Ever since I started Julip Bags back in August 2007, I've only ever used usps.com or PayPal's shipping tools, primarily because they were free and convenient. PayPal has the added benefit of automatically importing the buyer's information...all you have to do is click the "Print a shipping label" button at the bottom of the sale info screen. It even automatically sends an e-mail to the buyer that their purchase is on the way with a customized message! Super-fabulous! So why in the world was I interested in paying for a shipping service?!? Check in after the jump for my reasons why!
As I've mentioned previously, the one downside to these two options is that they don't allow you to print out First Class International postage at home, and I ONLY ship FCI unless otherwise requested. Until recently I strictly considered it a cost of doing business that I had to stand in line with my customs form and address label to pay for postage, as opposed to chucking my pre-paid international package into the same slot as my domestic shipments and sailing out the door. Up until recently...when I was bawled out (LOUDLY) not once, but twice, by a misinformed postal clerk who insisted that I was NOT allowed to use the address label/customs form I'd used for two years. In front of a long line of people who wanted me to just shut up and move along. When I spend a LOT of money shipping via the United States Postal Service each year. After I called the USPS 800 number to confirm that I was right.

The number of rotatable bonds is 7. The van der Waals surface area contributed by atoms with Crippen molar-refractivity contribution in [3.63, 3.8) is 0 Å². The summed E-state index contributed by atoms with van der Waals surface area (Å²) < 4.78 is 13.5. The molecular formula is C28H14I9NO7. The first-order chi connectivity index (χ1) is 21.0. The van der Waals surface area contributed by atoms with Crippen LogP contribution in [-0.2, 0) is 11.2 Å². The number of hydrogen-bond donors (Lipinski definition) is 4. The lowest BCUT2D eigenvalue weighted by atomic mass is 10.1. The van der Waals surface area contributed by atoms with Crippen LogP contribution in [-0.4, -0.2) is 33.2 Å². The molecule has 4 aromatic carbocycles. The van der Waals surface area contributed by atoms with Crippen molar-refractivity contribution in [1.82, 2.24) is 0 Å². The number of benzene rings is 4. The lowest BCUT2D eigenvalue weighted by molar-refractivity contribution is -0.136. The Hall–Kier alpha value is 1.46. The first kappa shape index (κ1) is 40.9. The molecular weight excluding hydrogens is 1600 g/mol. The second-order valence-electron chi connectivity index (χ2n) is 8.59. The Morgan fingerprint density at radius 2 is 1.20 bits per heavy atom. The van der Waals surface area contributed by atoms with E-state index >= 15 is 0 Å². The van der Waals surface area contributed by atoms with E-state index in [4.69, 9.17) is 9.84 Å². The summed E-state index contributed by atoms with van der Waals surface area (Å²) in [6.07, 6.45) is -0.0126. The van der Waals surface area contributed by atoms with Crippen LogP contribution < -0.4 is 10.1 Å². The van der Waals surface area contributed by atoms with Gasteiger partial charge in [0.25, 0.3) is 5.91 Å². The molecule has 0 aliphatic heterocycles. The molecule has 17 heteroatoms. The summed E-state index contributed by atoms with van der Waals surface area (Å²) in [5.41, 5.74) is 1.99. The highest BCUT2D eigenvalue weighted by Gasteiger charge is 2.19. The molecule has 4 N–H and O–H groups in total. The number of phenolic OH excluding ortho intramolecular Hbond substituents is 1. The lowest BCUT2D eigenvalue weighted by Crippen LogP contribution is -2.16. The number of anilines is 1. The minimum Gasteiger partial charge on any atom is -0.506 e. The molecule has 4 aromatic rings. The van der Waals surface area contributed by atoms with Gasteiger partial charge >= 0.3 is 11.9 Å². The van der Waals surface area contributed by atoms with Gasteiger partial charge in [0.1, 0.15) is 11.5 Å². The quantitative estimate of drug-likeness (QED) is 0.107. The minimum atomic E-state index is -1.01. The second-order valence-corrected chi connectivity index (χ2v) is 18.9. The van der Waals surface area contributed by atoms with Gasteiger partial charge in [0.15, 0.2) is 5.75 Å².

So when I found out about Stamps.com's one-month free trial offer, I was up for it! I was initially thrown by the $15.99/month service fee (that's on TOP of normal postage costs) because honestly that's WHOA a hefty service fee, even if you write it off as a business expense. But I had a free month to give it a whirl, so I was game. My reactions:
Pros: YOU CAN PRINT INTERNATIONAL FIRST CLASS POSTAGE AT HOME! Hallelujah! I can fill out the address label, customs form, and pay for postage, and slap it on my package AT HOME! Which means I can strut happily past the line at the post office and stuff my packages into the regular pre-paid slot. For those of you who may be thinking "Umm...is it really worth it?!?"...I just had a week where I sent more bags overseas than I did domestic, and I normally send at least 3-5 packages outside of the U.S. on any given week! Food for thought. Did I mention that the holidays aka looooong lines are coming up? Yeah. The labels are very similar to the PayPal labels you may be accustomed to, minus the eBay endorsement that not all of us like. It's a separate software that you download onto your desktop, not a web-based program. When you sign up, you get an offer for a free 5lb scale (you pay shipping/handling) that plugs directly into your computer and transmits the weight of your package into the Stamps.com software...nifty, eh?!? The Stamps.com software gently offers address corrections (Dr. verses Drive) without the snit-fit (FIX THIS ADDRESS OR DIIIIIIIIE!!!!! oh and we ain't shipping this, btw) that PayPal shipping throws. So far, so good.